The reason for this is also simple. The more heinous the crime, the greater the motivation on the part of everybody in the system to hold someone accountable. Cops are less likely than usual to provide possibly exculpatory material to the defense. Prosecutors may go forward on a weaker case, take more liberties with disclosure of evidence, and put pressure on witnesses to testify a certain way. Jurors will employ a lower standard of proof. Judges all the way up the chain, from the trial court to the Supreme Court of the United States, will strain to uphold the conviction.
The more serious the crime, the more these factors play a role. And the greater the temptation to withhold exculpatory evidence. After all, prosecutors think, we know the guy is guilty! Why give him a chance to raise some bullshit argument based on this so-called “exculpatory” evidence? This is how critical evidence of innocence — including confessions by other people — gets suppressed.
Simply put, the “system” is stacked against a defendant charged with a heinous murder. Almost nobody wants to let him walk — least of all the people in the “system.” As a result, people in the “system” cannot reliably be counted on to work for the release of an innocent person who has been wrongfully convicted of capital murder.
Nor should we take solace in the fact that there is no proof of an innocent having been executed. Simply put, there are few activists who would or could work as tirelessly to exonerate the dead, as they would to exonerate the innocent who are still alive. (Ironically, this is also one of the best arguments for the death penalty: if you are innocent and are condemned to death, you may get activists to look at your case. If you are sentenced to life, you must depend on the efficacy of the system to determine your innocence. Good luck.)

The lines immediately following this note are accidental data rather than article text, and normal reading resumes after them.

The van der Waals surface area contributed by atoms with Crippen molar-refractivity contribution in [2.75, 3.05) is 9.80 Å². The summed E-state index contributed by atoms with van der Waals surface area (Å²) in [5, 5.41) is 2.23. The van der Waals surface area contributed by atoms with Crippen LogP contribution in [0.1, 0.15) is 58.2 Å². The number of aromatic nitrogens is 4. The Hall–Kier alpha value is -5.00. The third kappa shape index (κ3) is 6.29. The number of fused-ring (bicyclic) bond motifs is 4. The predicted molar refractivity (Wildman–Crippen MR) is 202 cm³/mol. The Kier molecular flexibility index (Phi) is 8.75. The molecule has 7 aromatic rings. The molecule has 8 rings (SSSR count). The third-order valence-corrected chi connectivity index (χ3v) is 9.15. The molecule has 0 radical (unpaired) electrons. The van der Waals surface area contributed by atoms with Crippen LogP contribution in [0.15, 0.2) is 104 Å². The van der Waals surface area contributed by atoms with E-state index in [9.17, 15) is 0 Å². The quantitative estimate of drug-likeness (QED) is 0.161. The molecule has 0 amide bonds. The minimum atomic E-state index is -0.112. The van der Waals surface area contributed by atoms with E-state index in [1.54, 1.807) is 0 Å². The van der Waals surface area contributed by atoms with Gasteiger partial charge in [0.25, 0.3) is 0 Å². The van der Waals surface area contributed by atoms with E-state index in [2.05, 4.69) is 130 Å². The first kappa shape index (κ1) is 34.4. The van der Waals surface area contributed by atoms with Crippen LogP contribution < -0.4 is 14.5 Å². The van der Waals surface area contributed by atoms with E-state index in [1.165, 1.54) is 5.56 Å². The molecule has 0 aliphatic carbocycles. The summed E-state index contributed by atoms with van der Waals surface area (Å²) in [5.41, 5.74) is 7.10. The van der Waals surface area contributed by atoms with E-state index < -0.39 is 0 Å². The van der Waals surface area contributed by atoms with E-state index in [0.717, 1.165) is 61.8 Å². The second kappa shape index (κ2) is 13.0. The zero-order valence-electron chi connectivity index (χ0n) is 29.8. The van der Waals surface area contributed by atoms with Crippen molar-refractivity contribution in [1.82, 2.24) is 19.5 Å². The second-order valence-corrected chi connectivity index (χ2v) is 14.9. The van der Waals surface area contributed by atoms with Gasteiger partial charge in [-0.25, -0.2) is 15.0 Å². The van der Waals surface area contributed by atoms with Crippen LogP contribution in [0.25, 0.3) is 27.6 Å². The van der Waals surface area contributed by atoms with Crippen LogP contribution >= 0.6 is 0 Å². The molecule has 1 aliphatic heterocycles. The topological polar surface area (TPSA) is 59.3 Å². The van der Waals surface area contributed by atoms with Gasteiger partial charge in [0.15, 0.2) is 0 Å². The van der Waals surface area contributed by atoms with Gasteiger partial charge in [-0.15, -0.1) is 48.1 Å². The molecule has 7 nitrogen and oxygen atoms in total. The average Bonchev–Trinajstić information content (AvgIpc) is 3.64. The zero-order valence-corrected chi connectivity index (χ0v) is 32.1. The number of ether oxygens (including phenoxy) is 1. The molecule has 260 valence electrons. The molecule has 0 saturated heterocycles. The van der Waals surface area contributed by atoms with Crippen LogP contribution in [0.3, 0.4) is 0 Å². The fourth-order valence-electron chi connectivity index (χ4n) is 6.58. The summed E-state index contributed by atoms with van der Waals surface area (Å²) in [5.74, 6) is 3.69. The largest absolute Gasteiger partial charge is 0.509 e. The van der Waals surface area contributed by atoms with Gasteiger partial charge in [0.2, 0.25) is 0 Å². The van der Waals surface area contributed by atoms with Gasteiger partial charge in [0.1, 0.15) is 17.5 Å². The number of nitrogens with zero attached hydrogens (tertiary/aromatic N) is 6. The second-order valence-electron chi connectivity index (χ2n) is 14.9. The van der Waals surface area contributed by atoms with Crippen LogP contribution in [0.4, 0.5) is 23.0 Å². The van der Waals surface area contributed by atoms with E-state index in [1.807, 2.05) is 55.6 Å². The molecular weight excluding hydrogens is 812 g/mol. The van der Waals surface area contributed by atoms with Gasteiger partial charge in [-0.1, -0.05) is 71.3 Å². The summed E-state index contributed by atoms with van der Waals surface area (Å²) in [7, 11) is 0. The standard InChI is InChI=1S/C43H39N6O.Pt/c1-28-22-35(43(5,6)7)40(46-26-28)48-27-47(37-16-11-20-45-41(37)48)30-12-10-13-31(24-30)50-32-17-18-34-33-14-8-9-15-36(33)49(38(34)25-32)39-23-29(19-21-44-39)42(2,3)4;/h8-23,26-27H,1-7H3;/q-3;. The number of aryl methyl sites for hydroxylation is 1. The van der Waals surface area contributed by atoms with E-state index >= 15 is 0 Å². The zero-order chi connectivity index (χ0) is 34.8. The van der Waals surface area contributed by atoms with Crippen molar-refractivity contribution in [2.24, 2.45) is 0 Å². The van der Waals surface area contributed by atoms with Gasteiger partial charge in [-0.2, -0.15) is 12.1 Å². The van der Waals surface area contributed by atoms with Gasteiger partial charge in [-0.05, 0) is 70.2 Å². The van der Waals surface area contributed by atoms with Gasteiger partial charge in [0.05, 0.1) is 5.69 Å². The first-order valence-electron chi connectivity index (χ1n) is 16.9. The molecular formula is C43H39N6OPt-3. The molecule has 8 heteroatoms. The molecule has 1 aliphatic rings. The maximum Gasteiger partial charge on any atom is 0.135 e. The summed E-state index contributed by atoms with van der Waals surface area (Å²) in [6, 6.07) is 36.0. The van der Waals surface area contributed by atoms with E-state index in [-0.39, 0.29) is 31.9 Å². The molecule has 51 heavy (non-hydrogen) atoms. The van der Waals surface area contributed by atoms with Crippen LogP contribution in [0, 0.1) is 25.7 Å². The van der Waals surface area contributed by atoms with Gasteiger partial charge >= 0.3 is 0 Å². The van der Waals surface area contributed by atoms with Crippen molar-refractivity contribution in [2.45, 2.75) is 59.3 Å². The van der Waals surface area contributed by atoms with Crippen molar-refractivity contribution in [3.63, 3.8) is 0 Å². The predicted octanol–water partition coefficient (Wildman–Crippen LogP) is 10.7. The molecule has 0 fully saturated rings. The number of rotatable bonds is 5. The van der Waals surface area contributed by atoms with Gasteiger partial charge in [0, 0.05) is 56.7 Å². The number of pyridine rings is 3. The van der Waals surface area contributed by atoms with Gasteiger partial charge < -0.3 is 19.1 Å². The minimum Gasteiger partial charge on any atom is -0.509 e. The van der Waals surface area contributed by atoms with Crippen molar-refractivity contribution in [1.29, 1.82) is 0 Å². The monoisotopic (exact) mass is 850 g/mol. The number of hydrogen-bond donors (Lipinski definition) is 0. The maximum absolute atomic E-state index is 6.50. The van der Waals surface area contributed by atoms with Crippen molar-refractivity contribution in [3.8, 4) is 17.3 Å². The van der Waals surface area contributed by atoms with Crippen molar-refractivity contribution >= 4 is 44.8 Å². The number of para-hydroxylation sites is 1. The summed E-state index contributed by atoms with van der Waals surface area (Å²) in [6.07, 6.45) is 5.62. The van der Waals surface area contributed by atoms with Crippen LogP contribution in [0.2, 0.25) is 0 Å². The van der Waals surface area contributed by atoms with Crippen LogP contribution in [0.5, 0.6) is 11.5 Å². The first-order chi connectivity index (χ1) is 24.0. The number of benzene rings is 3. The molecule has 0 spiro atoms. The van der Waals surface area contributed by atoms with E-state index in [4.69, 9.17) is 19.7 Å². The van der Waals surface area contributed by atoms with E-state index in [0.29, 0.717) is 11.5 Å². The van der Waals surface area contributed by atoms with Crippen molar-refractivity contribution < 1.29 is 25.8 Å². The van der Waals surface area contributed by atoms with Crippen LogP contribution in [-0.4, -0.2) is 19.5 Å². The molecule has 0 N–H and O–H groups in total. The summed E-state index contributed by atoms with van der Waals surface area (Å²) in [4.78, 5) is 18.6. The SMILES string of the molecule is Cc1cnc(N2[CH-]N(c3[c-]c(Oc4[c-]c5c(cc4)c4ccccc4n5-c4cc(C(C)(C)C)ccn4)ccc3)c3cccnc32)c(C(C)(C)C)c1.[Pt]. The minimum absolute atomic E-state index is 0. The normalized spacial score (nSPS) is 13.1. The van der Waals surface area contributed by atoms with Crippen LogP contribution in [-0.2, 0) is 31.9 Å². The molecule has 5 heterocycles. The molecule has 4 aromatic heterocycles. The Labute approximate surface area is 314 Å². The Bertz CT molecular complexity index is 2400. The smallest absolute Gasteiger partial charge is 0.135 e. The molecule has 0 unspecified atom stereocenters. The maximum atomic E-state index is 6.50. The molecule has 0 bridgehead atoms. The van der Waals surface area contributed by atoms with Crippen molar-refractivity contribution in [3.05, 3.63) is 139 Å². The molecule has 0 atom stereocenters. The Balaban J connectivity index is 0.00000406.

What does this mean? It means, quite simply, that sooner or later some innocent person is going to be put to death. It may have happened already.
And thus we come to our second point: if it is ever proven, with rock-solid evidence, that an innocent person has been put to death, that will be the beginning of the end of the death penalty in this country. Poll numbers already suggest that the public has concerns about innocents being wrongfully convicted. Common sense says that, if a concrete example of an executed innocent came to light and were widely publicized, the polls would swing wildly against the death penalty. It would take time, but such an example would (in my opinion) mark the beginning of the end of executions in this country.
For these reasons, I think it is critical that we reserve death for people who we are certain have committed deliberate, premeditated murder. Unlike Xrlq, I don’t think this is a standard that is unrealistic or impossible to meet. Undoubtedly, it would lead to many unquestionably guilty people serving only life in prison. In my opinion, this is a preferable result to the almost certain result of an innocent being executed.
UPDATE: Xrlq responds here. I will probably have more to say about this. This is what makes the blogosphere great: civil debate about important issues.
UPDATE x2: I have posted my response to Xrlq here.